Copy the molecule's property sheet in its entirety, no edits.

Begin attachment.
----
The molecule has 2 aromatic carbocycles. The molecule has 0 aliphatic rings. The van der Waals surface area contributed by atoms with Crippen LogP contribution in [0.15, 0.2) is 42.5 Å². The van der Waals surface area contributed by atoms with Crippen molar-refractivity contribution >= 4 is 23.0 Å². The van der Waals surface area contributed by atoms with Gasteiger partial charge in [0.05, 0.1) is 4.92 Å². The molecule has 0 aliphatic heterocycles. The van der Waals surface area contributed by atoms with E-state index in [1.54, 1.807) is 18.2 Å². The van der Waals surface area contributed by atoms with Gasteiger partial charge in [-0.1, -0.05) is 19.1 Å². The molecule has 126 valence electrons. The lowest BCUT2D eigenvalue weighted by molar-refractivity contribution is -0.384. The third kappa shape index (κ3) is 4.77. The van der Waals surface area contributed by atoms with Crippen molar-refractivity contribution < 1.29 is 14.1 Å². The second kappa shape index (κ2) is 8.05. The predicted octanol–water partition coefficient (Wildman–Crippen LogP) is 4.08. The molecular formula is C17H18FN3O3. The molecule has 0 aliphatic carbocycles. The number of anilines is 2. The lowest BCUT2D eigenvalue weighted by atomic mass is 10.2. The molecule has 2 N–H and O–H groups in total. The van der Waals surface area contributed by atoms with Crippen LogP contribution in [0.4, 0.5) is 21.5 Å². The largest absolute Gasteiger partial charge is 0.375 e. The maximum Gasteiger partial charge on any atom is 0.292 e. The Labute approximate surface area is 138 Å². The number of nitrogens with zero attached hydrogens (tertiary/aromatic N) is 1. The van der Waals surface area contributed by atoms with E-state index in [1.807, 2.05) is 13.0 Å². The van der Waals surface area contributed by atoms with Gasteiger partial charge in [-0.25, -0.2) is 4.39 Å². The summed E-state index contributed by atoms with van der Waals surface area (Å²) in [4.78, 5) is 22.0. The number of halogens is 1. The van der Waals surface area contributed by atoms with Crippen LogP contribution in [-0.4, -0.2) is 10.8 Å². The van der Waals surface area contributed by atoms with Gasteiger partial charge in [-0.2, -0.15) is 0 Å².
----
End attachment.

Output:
The molecule has 2 aromatic carbocycles. The molecule has 0 aliphatic rings. The van der Waals surface area contributed by atoms with Crippen LogP contribution in [0.15, 0.2) is 42.5 Å². The van der Waals surface area contributed by atoms with Crippen molar-refractivity contribution >= 4 is 23.0 Å². The van der Waals surface area contributed by atoms with Gasteiger partial charge in [0.05, 0.1) is 4.92 Å². The molecule has 0 aliphatic heterocycles. The van der Waals surface area contributed by atoms with E-state index in [1.54, 1.807) is 18.2 Å². The van der Waals surface area contributed by atoms with Gasteiger partial charge in [-0.1, -0.05) is 19.1 Å². The molecule has 126 valence electrons. The lowest BCUT2D eigenvalue weighted by molar-refractivity contribution is -0.384. The third kappa shape index (κ3) is 4.77. The van der Waals surface area contributed by atoms with Crippen molar-refractivity contribution < 1.29 is 14.1 Å². The second kappa shape index (κ2) is 8.05. The predicted octanol–water partition coefficient (Wildman–Crippen LogP) is 4.08. The molecular formula is C17H18FN3O3. The molecule has 0 aliphatic carbocycles. The number of anilines is 2. The lowest BCUT2D eigenvalue weighted by atomic mass is 10.2. The molecule has 2 N–H and O–H groups in total. The van der Waals surface area contributed by atoms with Crippen LogP contribution in [0.4, 0.5) is 21.5 Å². The largest absolute Gasteiger partial charge is 0.375 e. The maximum Gasteiger partial charge on any atom is 0.292 e. The Labute approximate surface area is 138 Å². The number of nitrogens with zero attached hydrogens (tertiary/aromatic N) is 1. The van der Waals surface area contributed by atoms with E-state index in [1.807, 2.05) is 13.0 Å². The van der Waals surface area contributed by atoms with Gasteiger partial charge in [-0.25, -0.2) is 4.39 Å². The summed E-state index contributed by atoms with van der Waals surface area (Å²) in [4.78, 5) is 22.0. The number of halogens is 1. The van der Waals surface area contributed by atoms with Crippen LogP contribution in [-0.4, -0.2) is 10.8 Å². The van der Waals surface area contributed by atoms with Gasteiger partial charge in [-0.2, -0.15) is 0 Å².